Super Fly by Jonathan Balcombe.  The unexpected lives of the world’s most successful insect.  This will turn the fly on the wall into the elephant in the room.

Talk Art by Russell Tovey.  Everything you want to know about contemporary art presented in an engaging and informative way.

The Woman They Could Not Silence by Kate Moore.  An inspiring story of the tireless 19th century woman who fought against gender-based injustices, a vivid look at the life and times of a little-known pioneer of woman’s rights.

 Notes from Booklist, Publishers Weekly, Kirkus, Library Journal, and New York Times Book Review.

New Items ~ April 2021

FICTION

Across the green grass fields by Seanan McGuire.  In this fantasy, a young girl discovers a portal to a land filled with centaurs and unicorns.

A bright ray of darkness by Ethan Hawke.  The blistering story of a young man making his Broadway debut in Henry IV, just as his marriage implodes – an utterly transfixing book about art and love, fame and heartbreak.

The burning girls by C.J. Tudor.  An unconventional vicar must exorcise the dark past of a remote village haunted by death and disappearances in this unsettling thriller.

Dark sky by C.J. Box.  Wyoming game warden Joe Pickett must accompany a Silicon Valley CEO on a hunting trip – but soon learns that he himself may be the hunted.

Death by chocolate snickerdoodle by Sarah Graves.  When a cunning killer and a devastating fire threaten to ravage Eastport, Jacobia Tiptree must go into action before all she loves goes up in smoke.

The Duke and I by Julia Quinn.  In the first book of the Bridgerton series, Daphne Bridgerton’s reputation soars when she colludes with the Duke of Hastings.

Enjoy the view by Sarah Morgenthaler.  A grouchy mountaineer, a Hollywood starlet, and miles of untamed wilderness.  What could possibly go wrong in this rom-com?

Faithless in death by J.D. Robb.  Eve Dallas investigates the murder of a young sculptor in the West Village.

The kitchen front by Jennifer Ryan.  A BBC-sponsored wartime cooking competition gives the four women who enter a chance to better their lives.

Landslide by Susan Conley.  The author is at her best capturing Maine’s coastal terrain as well as her character’s emotional turmoil.  Through her disarming family portrait, she speaks volumes about changing ways of life.

Later by Stephen King.  With echoes of his classic novel, It, this is a powerful, haunting, unforgettable exploration of what it takes to stand up to evil in all the faces it wears.

The lowering days by Gregory Brown.  Set in 1980s Maine, this explores family love, the power of myths and storytelling, survival and environmental exploitation, and the ties between cultural identity and the land we live on.

The midnight library by Matt Haig.  Nora Seed finds a library beyond the edge of the universe that contains books with multiple possibilities of the lives on could have lived.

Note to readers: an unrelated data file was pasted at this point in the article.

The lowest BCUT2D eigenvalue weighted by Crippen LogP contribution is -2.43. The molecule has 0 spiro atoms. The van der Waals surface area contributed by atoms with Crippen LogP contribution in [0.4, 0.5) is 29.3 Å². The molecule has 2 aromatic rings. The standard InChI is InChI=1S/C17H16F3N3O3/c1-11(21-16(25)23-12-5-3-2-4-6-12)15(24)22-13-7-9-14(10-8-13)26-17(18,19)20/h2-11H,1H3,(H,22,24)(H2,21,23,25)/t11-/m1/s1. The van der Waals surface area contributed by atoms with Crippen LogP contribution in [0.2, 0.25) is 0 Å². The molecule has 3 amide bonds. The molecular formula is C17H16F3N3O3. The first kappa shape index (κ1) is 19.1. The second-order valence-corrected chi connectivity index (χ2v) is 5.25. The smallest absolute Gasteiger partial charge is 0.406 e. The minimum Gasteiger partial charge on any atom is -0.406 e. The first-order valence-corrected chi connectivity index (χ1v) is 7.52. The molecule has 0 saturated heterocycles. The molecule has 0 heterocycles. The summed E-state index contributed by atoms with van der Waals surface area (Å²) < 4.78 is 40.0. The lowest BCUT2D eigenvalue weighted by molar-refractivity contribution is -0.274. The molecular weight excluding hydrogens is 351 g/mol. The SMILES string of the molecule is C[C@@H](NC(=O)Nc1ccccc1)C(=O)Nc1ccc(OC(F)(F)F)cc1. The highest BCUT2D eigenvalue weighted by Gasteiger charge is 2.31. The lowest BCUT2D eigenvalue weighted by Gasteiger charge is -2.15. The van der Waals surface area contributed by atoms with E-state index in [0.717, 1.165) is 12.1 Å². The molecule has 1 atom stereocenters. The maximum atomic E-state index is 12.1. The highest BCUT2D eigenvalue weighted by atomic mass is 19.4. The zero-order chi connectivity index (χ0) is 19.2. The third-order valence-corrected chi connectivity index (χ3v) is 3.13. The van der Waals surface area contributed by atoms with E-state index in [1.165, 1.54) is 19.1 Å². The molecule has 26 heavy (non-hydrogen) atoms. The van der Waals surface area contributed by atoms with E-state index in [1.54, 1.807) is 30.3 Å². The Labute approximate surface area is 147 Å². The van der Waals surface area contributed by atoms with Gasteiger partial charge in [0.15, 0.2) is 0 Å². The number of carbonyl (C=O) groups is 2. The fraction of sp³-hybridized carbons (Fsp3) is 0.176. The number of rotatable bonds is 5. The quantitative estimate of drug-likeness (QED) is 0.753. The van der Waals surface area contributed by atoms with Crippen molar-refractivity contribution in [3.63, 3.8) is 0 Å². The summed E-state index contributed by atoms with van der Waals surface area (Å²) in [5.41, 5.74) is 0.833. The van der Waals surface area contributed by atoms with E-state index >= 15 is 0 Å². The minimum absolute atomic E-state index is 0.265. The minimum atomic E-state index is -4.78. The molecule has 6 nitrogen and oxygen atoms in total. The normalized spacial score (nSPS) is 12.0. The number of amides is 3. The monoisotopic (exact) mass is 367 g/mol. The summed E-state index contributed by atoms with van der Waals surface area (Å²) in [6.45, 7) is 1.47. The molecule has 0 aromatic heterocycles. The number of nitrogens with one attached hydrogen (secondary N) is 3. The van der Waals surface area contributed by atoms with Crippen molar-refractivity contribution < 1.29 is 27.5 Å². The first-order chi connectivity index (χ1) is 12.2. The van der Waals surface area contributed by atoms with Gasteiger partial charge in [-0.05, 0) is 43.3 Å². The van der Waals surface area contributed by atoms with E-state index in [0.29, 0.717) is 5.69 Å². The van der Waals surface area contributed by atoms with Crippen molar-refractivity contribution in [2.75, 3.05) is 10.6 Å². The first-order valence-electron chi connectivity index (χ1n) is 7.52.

Minus me by Mameve Medwed.  Her life turned upside down by a grim diagnosis, a small-town Maine woman sets about writing a “How To” life manual for her handsome yet hapless husband.

Missing and endangered by J.A. Jance.  The Cochise Country Sheriff’s daughter becomes involved in a missing persons case.

The northern reach by W.S. Winslow.  Set in Maine, this is a novel about the power of place and family ties, the weight of the stories we choose to tell, and the burden of those stories we hide.

Our Italian summer by Jennifer Probst.  Three generations of women must heal the broken pieces of their lives on a trip of a lifetime through picturesque Italy.

The Paris Library by Janet Charles.  A teenager in Montana discovers that her elderly neighbor worked decades earlier at the American Library in Paris and was part of the Resistance.

The Plague Court murders by John Dickson Carr.  When a spiritual medium is murdered in a locked hut on a haunted estate, Sir Henry Merrivale seeks a logical solution to a ghostly crime.

The rebel nun by Marj Charlier.  Based on the true story of Clotild, the daughter of a 6th century king who leads a rebellion of nuns against the rising misogyny and patriarchy of the medieval church.

The sanatorium by Sarah Pearse.  Elin Warner must find her estranged brother’s fiancée, who goes missing as a storm approaches a hotel that was once a sanatorium in the Swiss Alps.

Who is Maud Dixon?  by Alexandra Andrews.  Identity theft takes on a new meaning in this arresting thriller.

Winter’s orbit by Everina Maxwell.  A famously disappointing minor royal and the Emperor’s least favorite grandchild, Prince Kiem commanded by the Emperor to renew the empire’s bonds with its newest vassal planet.  The prince must marry Count Jainan, the recent widower of another royal prince of the empire.

NEW DVDs

Jojo Rabbit (2019) starring Scarlett Johansson, Rebel Wilson, Taika Waititi, and Sam Rockwell

The old maid (1939) starring Bette Davis and Miriam Hopkins

Foreign Correspondent (1940) starring Joel McCrea

The Sunshine Boys (1975) starring Walter Matthau and George Burns

NEW MUSIC CDs

Fetch the bolt cutters by Fiona Apple

Women in Music, Pt. III by HAIM

Black Pumas by Black Pumas

The new Abnormal by The Strokes

Fine line by Harry Styles

NONFICTION

Can’t slow down by Michaelangelo Matos.  How 1984 became pop’s blockbuster year – the definitive account of pop music in the mid-80s from Prince and Madonna to the underground hip-hop, indie rock, and club scenes.

The crown in crisis by Alexander Larman.  A juicy account of the events leading up to and following British monarch King Edward VIII’s abdication…even royal watcher will learn something new from this comprehensive account of one of the biggest scandals in the history of the British monarchy.